Undoing the Farmer Fantasy

If you’ve ever gone to a farmer’s market, you probably felt really good about yourself.

But there’s so much more to farming than you might expect when you’re searching for the best, most perfect carrots. Good farming requires years of knowledge, hard work, serious dedication and grit. I know because I worked on a farm for a few months, until I stopped.

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At the market, people said to my boss, “So, you’re a farmer. Living the life, right?” or, “What a life you got, huh? Must be nice.”

Little did they know, farming is hardly nice at all. My boss was the most stressed out, frustrated, angry person I’ve ever known. Everything down to the centimeter mattered and had to be done just right. We weren’t a bunch of barefoot hippies in lush fields, we wore boots and worked with shoddy tools, because the farm made decent money but not enough to buy new tools all the time. No one I worked with was rich, quite the opposite. While some days were sunny and nice, that didn’t matter much when my back constantly ached.

Farming is hard work and mathematical. It’s constantly anticipating things that could go wrong and reacting accordingly. The “lone” in “lone farmer” should not suggest pleasant solitude, rather, fighting alone against a world of things trying to destroy your livelihood. Wind, weather, drought, disease, bugs, critters, flooding, to name a few.

There is no consistency. What works one year might not the next. And yet, farming is tedious. Weeding is a never ending task, and it’s terrible. So before you envy your local farmer for “living the life” know that he or she has an extremely stressful and exhausting job witnessed by few, only to attend farmers markets where snooty customers give them not nearly enough credit.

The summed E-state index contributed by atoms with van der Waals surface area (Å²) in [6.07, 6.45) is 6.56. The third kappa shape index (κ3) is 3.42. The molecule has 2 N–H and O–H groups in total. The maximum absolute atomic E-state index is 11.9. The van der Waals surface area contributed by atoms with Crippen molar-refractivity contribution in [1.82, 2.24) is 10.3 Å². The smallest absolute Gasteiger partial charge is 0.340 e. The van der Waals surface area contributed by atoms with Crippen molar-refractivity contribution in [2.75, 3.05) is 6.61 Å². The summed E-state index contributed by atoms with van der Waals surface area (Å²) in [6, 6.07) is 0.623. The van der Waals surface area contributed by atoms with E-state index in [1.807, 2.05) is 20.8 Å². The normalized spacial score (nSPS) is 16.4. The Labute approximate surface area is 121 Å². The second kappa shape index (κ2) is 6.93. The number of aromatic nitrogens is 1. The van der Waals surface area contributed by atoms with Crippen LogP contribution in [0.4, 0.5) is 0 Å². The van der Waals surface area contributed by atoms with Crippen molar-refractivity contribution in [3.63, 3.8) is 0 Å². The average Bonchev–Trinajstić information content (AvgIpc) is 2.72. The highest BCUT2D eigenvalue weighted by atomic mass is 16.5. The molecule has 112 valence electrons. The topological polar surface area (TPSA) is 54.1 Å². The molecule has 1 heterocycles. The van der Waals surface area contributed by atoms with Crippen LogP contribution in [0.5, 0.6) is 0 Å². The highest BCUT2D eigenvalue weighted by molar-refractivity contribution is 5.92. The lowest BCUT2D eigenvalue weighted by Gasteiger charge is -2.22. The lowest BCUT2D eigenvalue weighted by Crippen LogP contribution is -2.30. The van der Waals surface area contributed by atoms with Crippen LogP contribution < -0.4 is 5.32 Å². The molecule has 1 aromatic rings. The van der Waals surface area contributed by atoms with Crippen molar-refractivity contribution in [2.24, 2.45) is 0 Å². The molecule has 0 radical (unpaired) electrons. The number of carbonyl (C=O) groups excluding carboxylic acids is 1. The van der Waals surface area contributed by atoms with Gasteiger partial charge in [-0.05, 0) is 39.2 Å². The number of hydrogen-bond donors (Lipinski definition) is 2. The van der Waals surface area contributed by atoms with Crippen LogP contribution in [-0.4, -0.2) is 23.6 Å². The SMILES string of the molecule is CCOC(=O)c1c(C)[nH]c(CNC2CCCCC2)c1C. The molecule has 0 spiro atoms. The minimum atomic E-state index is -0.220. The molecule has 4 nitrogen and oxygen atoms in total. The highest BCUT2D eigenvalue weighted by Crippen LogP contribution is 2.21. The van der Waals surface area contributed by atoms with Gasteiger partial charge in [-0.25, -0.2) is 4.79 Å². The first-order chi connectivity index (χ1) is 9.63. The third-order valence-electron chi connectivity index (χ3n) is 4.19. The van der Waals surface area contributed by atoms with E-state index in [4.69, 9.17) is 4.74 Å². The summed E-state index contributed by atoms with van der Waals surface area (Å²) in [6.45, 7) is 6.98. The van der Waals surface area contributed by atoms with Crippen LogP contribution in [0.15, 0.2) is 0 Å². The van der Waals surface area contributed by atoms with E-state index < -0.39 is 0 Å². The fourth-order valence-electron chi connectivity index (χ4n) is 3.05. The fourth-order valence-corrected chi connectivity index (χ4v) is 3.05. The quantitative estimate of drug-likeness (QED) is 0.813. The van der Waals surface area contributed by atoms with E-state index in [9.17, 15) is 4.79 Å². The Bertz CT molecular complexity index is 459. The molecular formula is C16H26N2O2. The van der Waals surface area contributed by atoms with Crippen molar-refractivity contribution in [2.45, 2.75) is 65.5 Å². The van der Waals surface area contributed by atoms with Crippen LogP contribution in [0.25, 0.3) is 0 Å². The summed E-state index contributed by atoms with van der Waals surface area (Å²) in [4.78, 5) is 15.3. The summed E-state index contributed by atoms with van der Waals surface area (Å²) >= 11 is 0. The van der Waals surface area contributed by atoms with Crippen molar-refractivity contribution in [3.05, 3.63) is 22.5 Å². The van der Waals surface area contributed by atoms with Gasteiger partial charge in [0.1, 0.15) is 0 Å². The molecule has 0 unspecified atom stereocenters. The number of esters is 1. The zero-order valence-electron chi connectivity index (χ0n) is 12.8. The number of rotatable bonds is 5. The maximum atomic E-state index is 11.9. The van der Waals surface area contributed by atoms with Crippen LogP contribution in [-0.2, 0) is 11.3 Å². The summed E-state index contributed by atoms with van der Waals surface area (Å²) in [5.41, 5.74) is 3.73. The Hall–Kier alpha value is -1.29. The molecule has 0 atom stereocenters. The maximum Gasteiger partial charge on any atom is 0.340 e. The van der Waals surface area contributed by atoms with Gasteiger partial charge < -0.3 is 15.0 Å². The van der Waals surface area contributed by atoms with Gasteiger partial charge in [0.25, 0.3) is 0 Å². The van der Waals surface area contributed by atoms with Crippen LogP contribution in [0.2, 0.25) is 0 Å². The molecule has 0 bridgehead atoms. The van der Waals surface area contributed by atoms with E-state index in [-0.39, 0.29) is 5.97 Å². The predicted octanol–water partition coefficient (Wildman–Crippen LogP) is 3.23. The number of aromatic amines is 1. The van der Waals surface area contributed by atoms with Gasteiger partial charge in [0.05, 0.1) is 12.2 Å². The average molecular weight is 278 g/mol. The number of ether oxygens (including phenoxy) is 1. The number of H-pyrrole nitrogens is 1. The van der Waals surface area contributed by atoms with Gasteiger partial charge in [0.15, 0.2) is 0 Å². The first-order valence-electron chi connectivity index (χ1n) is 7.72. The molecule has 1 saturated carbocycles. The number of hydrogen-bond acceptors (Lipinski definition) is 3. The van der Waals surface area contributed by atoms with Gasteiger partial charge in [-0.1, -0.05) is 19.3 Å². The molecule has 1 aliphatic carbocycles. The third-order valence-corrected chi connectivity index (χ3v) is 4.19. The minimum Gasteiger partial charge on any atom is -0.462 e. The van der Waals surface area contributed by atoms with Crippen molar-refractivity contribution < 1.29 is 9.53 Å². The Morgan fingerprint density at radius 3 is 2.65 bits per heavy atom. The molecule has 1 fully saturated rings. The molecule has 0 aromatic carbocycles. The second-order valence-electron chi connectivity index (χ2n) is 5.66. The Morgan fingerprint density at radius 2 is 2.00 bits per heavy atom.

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Whether it’s from living in a city where there’s always a line at the urban garden store, or the sheer number of food documentaries on Netflix, I think there’s an increasing desire in people to support local farms or even grow their own food. It’s wholesome and gratifying, or supposed to be. I think that when politics are so stress-inducing as they are now, people want to feel grounded. I chose to work on a farm to find purpose in a world that feels increasingly out of my control. Turns out crops are very hard to control. I wanted to work outside and live that fantasy farmer life, so to speak. I wanted to escape from the city and learn a valuable skill in the process. Eventually I had to tell myself, Stop. Stop making this into something it isn’t. Admit that farming is not your thing. Sure I’ll go to farmers markets, but I’ll never be a farmer. 

I don’t have what it takes. I’m currently coping with that.